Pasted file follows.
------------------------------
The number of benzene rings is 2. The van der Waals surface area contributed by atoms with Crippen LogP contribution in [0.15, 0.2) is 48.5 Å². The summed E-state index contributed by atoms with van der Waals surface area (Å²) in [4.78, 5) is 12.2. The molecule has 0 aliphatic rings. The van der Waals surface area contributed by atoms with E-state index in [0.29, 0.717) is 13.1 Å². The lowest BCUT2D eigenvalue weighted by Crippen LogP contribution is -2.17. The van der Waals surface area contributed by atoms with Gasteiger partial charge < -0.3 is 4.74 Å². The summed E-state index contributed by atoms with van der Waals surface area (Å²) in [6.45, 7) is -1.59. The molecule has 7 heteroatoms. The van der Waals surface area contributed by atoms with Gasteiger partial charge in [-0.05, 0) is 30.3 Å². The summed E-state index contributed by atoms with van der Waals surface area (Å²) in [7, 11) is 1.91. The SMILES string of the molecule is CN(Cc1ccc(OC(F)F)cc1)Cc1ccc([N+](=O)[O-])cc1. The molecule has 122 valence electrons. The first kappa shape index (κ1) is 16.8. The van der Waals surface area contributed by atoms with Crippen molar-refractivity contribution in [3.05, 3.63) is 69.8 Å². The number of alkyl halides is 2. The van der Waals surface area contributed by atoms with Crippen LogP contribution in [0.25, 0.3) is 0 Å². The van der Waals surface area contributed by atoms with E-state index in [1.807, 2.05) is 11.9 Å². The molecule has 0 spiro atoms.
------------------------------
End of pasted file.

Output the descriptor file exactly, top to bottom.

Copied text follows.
The number of benzene rings is 2. The van der Waals surface area contributed by atoms with Crippen LogP contribution in [0.15, 0.2) is 48.5 Å². The summed E-state index contributed by atoms with van der Waals surface area (Å²) in [4.78, 5) is 12.2. The molecule has 0 aliphatic rings. The van der Waals surface area contributed by atoms with E-state index in [0.29, 0.717) is 13.1 Å². The lowest BCUT2D eigenvalue weighted by Crippen LogP contribution is -2.17. The van der Waals surface area contributed by atoms with Gasteiger partial charge < -0.3 is 4.74 Å². The summed E-state index contributed by atoms with van der Waals surface area (Å²) in [6.45, 7) is -1.59. The molecule has 7 heteroatoms. The van der Waals surface area contributed by atoms with Gasteiger partial charge in [-0.05, 0) is 30.3 Å². The summed E-state index contributed by atoms with van der Waals surface area (Å²) in [7, 11) is 1.91. The SMILES string of the molecule is CN(Cc1ccc(OC(F)F)cc1)Cc1ccc([N+](=O)[O-])cc1. The molecule has 122 valence electrons. The first kappa shape index (κ1) is 16.8. The van der Waals surface area contributed by atoms with Crippen molar-refractivity contribution in [3.05, 3.63) is 69.8 Å². The number of alkyl halides is 2. The van der Waals surface area contributed by atoms with Crippen LogP contribution in [0.25, 0.3) is 0 Å². The van der Waals surface area contributed by atoms with E-state index in [1.807, 2.05) is 11.9 Å². The molecule has 0 spiro atoms.